EPIGENOMICS AND HEALTH DISPARITIES SYMPOSIUM
October 2, 2017
How Disadvantage Gets “Under the Skin”: An Interdisciplinary Symposium on Using Epigenomic Methods to Better Understand and Address Health Disparities
A forum of the Harvard Catalyst Health Disparities Research Program
Health disparities in the U.S. are produced not only through unequal treatment within the healthcare system, but also through systematic disadvantage, inequality, and disproportionate exposures to toxic physical and social environments, all of which often lead to increased risk of many diseases—including hypertension, cardiovascular disease, cancer, diabetes, and mental illness, among others. Recent advances in environmental epigenomics have allowed researchers to gain tremendous insights into several mechanisms through which gene function and regulation are sensitive to influence from diverse socio-economic factors and physical environments. Epigenomics as a field may offer valuable insights into the actual biological mechanisms through which health disparities are established and perpetuated. This potential, however, has not been rigorously explored.
Aimed at further exploring some of these critical issues, this symposium brought together leading national and international experts in epigenetics, genetics, health disparities, medicine, epidemiology, anthropology, and environmental health sciences to explore and discuss emerging methods in epigenomics research and how these might be applied most creatively to advance the goals of reducing health disparities and improving population health. Sponsored by the Harvard Catalyst Health Disparities Research Program, this symposium included interdisciplinary panels covering: (1) novel and emerging techniques and methods in epigenomics and gene-environment research; (2) emerging research on the associations of psychosocial and environmental stressors with epigenetic mechanisms such as DNA methylation; and (3) perspectives from fields outside of epigenomics on how advances in epigenomics research can be best used to address persistent health disparities.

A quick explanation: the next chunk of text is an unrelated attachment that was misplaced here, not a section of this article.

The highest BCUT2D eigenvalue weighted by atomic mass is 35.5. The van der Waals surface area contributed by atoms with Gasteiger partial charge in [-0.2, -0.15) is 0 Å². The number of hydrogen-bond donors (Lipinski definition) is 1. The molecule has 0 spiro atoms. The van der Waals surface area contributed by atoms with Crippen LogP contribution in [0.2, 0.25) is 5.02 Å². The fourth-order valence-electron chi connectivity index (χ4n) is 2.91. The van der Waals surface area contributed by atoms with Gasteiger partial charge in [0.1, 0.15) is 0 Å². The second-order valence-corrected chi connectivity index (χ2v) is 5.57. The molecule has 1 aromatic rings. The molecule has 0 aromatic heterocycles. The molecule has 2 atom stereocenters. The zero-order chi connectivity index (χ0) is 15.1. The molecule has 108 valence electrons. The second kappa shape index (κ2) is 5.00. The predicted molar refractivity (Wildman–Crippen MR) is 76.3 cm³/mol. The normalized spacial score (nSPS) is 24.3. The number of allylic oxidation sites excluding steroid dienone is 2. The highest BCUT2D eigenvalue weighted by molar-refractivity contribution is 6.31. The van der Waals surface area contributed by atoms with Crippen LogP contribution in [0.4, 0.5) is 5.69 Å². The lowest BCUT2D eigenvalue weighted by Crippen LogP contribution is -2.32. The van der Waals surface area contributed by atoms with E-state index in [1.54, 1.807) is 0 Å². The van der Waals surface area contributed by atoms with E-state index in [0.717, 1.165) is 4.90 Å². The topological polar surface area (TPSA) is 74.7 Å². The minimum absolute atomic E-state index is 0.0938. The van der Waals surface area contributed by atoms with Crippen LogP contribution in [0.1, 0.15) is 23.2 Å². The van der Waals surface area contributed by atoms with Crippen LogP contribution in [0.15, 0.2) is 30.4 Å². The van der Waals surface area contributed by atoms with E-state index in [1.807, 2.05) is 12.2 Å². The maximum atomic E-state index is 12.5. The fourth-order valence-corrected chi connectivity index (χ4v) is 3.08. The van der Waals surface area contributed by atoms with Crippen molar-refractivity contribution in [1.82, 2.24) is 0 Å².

This effort led the way for interdisciplinary relationships, collaborations, shared resources, pilot grants, and larger grants. Specifically, this symposium disseminated information and promoted new collaborations intended to make possible the development of groundbreaking research and advances at the intersection of health disparities research and epigenomics research.
Recordings of the panels are linked below.
Panel I: Emerging issues in the measurement & analysis of epigenomic data, particularly with regard to addressing health disparities
Andrea Baccarelli, MD, PhD, Columbia Mailman School of Public Health (Moderator)
- Detection of cell-specific effects in methylation studies using a mixture of cell types (Liming Liang, PhD, Harvard T.H. Chan School of Public Health)
- The role of epigenetic factors in explaining health disparities: Some considerations for causal inference (Linda Valeri, PhD, McLean Hospital & Harvard Medical School)
- Interpreting small effect sizes in epigenomics (Carrie Breton, ScD, Keck School of Medicine of USC)
- Building confidence in methylomic data (Allan Just, PhD, Icahn School of Medicine at Mount Sinai)
Panel II: Epigenomic signals in relation to social and environmental influences
Alexandra E. Shields, PhD, Massachusetts General Hospital & Harvard Medical School (Moderator)
- Psychosocial stress and epigenomic modification (Heather Burris, MD, MPH, Perelman School of Medicine at the University of Pennsylvania & Children's Hospital of Philadelphia)
- Transgenerational epigenomic effects of trauma and stress (Kerry Ressler, MD, PhD, McLean Hospital & HMS)
- Epigenome-wide associations of PTSD: Findings from the Psychiatrics Genomics Consortium (Andrew Ratanatharathorn, MA, Columbia Mailman School of Public Health)
- Epigenomic analysis in the National Study on Psychosocial Stress, Spirituality, and Health (Andrea Baccarelli, MD, PhD, Columbia Mailman School of Public Health)
Panel III: Transdisciplinary roundtable
Evelynn Hammonds, PhD, Harvard University (Moderator)
- Epigenomics & Environmental Health (Andrea Baccarelli, MD, PhD, Columbia Mailman School of Public Health)
- Distributive Justice (Norman Daniels, PhD, Harvard T.H. Chan School of Public Health)
- Psychiatry&Neuroscience(Steven Hyman, MD, Broad Institute of MIT and Harvard)
- Sociology (Michèle Lamont, PhD, Harvard University)
- Health Policy & Disparities Research (Alexandra E. Shields, PhD, Mass. General Hospital & Harvard Medical School)